I think it's helpful if we think about this in terms of bodies. We as individuals have a body. In this sense we are embodied souls. The two aspects of who we are should not be thought of as entirely discrete, not in this life anyway. Our physical body is not just an accidental feature of our self. It is not simply a machine for carrying around our mind. It is an integral part of who we are as a created being. Not only is our own good tied up with the health of our body, but our body is expressive of who we are and of our identity and purposes in this life. 

There is another body that we are a member of. This is the communal body of which we are a part, to which we belong, and through which we transmit across time the supra-individual aspects of our existence, such as our ancestry, our culture, our language, our religion, our manners and mores, and other key aspects of our own distinct tradition. 

And just as our own physical body carries meaning, so too does this communal body. It becomes a unique expression of the human soul in its own right, and as such is a transcendent good that inspires in its members a love of people and place. It is the body through which the individual participates in a much larger tradition that extends through time and place and that has continuity across the generations. And it is the body which contributes importantly to a sense of identity and belonging, that draws out our social commitments, and through which the individual expresses his or her social nature. 

Even in the early modern period, the existence of this body was acknowledged and defended. Descartes wrote:

though each of us is a person distinct from others...we ought still to think that none of us could subsist alone and that each one of us is really one of the many parts of the universe, and more particularly a part of the earth, the state, the society and the family to which we belong by our domicile, our oath of allegiance and our birth.

He is urging that we not just think in terms of our own little individual spheres, but that we recognise the larger spheres of which we are a part.

The idea is put even more forcibly by Francis Bacon in the early 1600s:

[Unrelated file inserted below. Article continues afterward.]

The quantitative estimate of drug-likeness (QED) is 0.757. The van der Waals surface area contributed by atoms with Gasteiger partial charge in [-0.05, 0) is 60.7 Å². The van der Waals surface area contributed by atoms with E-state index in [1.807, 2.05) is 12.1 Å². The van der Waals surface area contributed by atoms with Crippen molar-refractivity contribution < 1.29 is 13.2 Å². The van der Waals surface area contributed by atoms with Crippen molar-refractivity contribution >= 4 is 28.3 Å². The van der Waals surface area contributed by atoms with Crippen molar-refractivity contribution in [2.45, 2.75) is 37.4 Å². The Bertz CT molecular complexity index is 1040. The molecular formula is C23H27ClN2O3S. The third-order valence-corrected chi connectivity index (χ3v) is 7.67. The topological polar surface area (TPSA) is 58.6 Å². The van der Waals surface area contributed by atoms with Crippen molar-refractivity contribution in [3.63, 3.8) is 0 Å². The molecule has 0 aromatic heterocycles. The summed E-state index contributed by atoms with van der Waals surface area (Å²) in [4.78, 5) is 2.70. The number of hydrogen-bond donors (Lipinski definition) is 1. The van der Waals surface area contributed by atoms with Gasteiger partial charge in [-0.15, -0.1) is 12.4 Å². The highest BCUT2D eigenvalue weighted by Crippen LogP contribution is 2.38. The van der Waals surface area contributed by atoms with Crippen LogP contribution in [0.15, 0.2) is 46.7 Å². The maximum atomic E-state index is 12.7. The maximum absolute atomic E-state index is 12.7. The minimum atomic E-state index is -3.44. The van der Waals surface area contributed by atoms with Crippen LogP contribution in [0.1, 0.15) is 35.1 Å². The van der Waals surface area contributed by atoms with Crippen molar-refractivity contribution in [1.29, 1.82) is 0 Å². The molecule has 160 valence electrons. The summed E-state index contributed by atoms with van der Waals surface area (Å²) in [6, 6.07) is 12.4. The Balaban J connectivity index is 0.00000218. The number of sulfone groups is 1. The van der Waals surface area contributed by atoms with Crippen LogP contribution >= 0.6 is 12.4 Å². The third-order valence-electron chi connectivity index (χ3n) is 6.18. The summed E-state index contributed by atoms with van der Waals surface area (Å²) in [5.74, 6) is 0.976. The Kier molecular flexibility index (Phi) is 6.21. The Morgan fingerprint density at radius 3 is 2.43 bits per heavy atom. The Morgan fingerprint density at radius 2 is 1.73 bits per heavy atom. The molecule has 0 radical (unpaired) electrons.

he argues that there "is formed in every thing a double nature of good": "the one, as every thing is a total or substantive in itself": the other, "as it is a part or member of a greater body".

Put differently, there are two kinds of goods found in material nature: the one, goodness per se, or any given objects intrinsic value; the other, goodness insofar as it belongs, and thus contributes to, a collective reality greater than itself.

The appetite for self-preservation corresponds naturally to the safeguarding of a material body's essential goodness, whereas the appetite of union facilitates a basic level of material conjunction for the purposes both of self-preservation and the greater good.

For Francis Bacon there is a double nature of good. There is a good that pertains to the solitary individual. But there is also a goodness that relates to our membership of a greater body, including our contributions toward sustaining it. 

But how can we contribute to something that has been removed from the very design of human life? If there are only those small spheres that we are to stay within, and if goodness is represented by our choosing to do or to be "whatever" without regard to anything else, and by our committing not ever to extend beyond our own little sphere or even to think beyond it in terms of the good, then the larger body will remain undefended and, being subject to attack and to decay, will expire.